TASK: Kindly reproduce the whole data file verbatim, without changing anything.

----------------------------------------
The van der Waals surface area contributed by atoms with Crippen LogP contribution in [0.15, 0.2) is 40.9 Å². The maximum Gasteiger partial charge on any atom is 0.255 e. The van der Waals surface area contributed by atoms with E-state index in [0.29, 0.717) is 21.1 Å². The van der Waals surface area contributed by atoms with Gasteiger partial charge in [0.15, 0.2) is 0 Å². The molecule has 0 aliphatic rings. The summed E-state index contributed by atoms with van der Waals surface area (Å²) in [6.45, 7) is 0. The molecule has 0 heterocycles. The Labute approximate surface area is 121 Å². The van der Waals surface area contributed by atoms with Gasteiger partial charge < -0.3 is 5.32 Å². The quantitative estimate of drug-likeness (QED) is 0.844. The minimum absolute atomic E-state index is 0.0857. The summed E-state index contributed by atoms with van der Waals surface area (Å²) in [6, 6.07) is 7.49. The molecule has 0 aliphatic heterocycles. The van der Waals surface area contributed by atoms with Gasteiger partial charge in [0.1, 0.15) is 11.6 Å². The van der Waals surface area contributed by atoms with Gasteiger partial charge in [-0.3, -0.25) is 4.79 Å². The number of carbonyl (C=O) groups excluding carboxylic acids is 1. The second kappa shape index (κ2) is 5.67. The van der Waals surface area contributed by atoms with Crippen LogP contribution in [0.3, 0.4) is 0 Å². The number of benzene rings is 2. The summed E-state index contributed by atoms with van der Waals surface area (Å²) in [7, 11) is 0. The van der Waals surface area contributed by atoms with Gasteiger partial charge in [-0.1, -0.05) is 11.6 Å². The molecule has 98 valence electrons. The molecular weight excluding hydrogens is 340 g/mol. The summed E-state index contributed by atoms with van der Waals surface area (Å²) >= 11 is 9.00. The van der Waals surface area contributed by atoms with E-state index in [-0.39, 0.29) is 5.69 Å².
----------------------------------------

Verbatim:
The van der Waals surface area contributed by atoms with Crippen LogP contribution in [0.15, 0.2) is 40.9 Å². The maximum Gasteiger partial charge on any atom is 0.255 e. The van der Waals surface area contributed by atoms with E-state index in [0.29, 0.717) is 21.1 Å². The van der Waals surface area contributed by atoms with Gasteiger partial charge in [0.15, 0.2) is 0 Å². The molecule has 0 aliphatic rings. The summed E-state index contributed by atoms with van der Waals surface area (Å²) in [6.45, 7) is 0. The molecule has 0 heterocycles. The Labute approximate surface area is 121 Å². The van der Waals surface area contributed by atoms with Gasteiger partial charge < -0.3 is 5.32 Å². The quantitative estimate of drug-likeness (QED) is 0.844. The minimum absolute atomic E-state index is 0.0857. The summed E-state index contributed by atoms with van der Waals surface area (Å²) in [6, 6.07) is 7.49. The molecule has 0 aliphatic heterocycles. The van der Waals surface area contributed by atoms with Gasteiger partial charge in [0.1, 0.15) is 11.6 Å². The van der Waals surface area contributed by atoms with Gasteiger partial charge in [-0.3, -0.25) is 4.79 Å². The number of carbonyl (C=O) groups excluding carboxylic acids is 1. The second kappa shape index (κ2) is 5.67. The van der Waals surface area contributed by atoms with Crippen LogP contribution in [0.3, 0.4) is 0 Å². The number of benzene rings is 2. The summed E-state index contributed by atoms with van der Waals surface area (Å²) in [7, 11) is 0. The van der Waals surface area contributed by atoms with Gasteiger partial charge in [-0.1, -0.05) is 11.6 Å². The molecule has 98 valence electrons. The molecular weight excluding hydrogens is 340 g/mol. The summed E-state index contributed by atoms with van der Waals surface area (Å²) >= 11 is 9.00. The van der Waals surface area contributed by atoms with E-state index in [-0.39, 0.29) is 5.69 Å².